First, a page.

Darwin symphony scores with Requiem 


Review by Ron Banks

Forget about Verdi’s Requiem being a solemn affair mourning the loss of Italian novelist Alessandro Manzoni.

Verdi’s masterpiece for large chorus, orchestra and soloists is a dramatic and passionate exercise in music-making, at times low-key and subtle, at other times bold, vigorous and stirring – as much an affirmation of life as a hymn to those at eternal rest.

The Darwin Symphony Orchestra and the 100-voice Darwin Chorale, playing this epic score for the first time, delivered an engrossing interpretation that maintained its requisite intensity for the full 95-minute duration at the Darwin Entertainment Centre on Saturday night (November 4).

Guest conductor Nicholas Routley wisely decided to dispense with the interval that had been originally been programmed, and his brisk yet economical conducting ensured the players never became lost in its shifting moods and colours.

The Darwin Chorale was similarly on its mettle, offering finely-shaded choral contributions that ranged from sweet and low murmurings to passionate outbursts full of fire and brimstone. The latter was stirring stuff, accentuated by the bursts of red lighting on the stage backdrop.

Under the direction of Nora Lewis, the Chorale proved disciplined and confident after weeks of rehearsal. This discipline was extremely effective in the softer moments, but the choir could have done with a little more oomph and ecstasy in the big scenes. They seemed just a little too polite and restrained at times, as if afraid of losing control by submitting too passionately to the fury of the music.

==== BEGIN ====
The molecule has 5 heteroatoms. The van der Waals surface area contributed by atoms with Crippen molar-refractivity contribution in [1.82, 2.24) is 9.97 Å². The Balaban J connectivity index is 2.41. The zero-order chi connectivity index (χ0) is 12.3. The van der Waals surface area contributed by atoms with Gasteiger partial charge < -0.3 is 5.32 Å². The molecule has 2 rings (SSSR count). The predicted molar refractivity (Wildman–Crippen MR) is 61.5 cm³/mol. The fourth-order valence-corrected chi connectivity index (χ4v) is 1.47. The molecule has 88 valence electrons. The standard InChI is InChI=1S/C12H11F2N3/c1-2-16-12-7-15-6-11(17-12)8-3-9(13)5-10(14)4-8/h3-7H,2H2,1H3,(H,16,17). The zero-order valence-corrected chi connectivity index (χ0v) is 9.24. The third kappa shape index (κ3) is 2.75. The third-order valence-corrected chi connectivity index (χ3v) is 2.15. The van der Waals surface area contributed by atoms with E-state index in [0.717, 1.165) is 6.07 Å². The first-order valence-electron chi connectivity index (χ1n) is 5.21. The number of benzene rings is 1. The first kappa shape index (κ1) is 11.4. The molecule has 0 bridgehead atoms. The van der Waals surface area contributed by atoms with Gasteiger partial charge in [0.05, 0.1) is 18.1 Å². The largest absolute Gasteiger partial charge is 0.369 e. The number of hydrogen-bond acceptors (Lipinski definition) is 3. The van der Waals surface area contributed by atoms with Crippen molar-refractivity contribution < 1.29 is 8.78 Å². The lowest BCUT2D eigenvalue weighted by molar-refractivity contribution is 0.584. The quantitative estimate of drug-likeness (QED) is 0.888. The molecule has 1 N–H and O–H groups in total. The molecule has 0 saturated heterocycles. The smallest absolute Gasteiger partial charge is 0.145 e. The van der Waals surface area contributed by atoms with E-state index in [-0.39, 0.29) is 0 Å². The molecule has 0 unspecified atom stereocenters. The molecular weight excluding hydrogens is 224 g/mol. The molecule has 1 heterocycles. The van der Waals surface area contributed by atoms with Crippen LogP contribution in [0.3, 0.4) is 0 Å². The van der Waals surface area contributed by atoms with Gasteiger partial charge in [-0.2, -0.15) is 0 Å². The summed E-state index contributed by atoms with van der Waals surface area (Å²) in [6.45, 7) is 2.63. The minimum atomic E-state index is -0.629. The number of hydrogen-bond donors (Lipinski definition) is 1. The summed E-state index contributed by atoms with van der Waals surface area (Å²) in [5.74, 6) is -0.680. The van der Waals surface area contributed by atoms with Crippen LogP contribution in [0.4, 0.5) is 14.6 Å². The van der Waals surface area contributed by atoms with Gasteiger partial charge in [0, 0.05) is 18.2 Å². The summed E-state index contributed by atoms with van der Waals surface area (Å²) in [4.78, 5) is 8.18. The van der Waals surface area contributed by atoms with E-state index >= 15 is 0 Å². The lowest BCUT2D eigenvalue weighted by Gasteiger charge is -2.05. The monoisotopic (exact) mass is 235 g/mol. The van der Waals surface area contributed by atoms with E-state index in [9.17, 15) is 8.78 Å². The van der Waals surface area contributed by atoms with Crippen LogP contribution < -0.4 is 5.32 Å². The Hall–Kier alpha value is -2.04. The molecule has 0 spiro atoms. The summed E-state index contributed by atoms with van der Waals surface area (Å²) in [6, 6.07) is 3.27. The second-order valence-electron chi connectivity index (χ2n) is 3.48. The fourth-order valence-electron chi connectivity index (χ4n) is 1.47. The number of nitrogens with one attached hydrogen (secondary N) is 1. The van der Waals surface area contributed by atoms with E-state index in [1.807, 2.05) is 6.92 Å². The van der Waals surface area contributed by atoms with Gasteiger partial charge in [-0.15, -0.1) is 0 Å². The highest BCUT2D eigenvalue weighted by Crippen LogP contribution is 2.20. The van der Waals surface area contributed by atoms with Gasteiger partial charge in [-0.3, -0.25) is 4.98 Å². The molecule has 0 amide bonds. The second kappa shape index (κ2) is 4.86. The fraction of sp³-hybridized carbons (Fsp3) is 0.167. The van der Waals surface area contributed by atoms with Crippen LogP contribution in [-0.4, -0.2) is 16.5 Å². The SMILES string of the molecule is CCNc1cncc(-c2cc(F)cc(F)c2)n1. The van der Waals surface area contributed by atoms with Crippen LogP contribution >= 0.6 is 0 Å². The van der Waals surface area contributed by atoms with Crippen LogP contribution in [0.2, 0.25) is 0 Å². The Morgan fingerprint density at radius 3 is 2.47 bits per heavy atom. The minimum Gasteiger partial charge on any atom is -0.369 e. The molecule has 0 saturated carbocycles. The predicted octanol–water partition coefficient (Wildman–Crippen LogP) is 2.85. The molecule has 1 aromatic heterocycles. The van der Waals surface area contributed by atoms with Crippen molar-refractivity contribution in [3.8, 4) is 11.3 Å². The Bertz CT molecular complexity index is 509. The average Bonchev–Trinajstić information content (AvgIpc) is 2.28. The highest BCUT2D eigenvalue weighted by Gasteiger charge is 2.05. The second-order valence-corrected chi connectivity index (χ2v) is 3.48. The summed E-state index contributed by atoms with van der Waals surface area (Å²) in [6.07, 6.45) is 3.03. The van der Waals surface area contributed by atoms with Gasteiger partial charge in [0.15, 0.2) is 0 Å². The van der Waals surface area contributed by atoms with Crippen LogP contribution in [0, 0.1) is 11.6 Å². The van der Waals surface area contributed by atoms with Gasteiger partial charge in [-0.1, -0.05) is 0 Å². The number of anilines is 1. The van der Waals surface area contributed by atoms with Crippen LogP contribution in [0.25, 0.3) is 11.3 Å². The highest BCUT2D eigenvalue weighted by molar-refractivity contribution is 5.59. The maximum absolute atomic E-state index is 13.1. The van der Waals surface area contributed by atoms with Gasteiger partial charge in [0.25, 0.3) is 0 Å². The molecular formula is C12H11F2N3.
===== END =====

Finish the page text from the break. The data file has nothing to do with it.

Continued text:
The Requiem contains some wonderful roles for four soloists – in this case soprano Teresa La Rocca, mezzo soprano Kathryn Dineen, tenor Rosario La Spina and bass Stephen Bennett.

Each role puts them centre-stage by turns, or singing in trio combination – adding another layer to Verdi’s multi-coloured meditation on hope, mercy and redemption.

Dineen’s mezzo soprano was a beautifully poised contribution, overshadowing the soprano in the early movements until in the finale La Rocca’s supple voice brought the work to its satisfying conclusion.

The male voices of tenor La Spina and bass Bennett gave their own darker shadings to the work, both delivering confident, muscular and at times exciting interpretations.

Verdi’s Requiem is the kind of work that demands the professional forces that can do its epic nature justice. The Darwin Chorale and the DSO were equal to the task, reflecting the continuing maturation of the Darwin musical scene.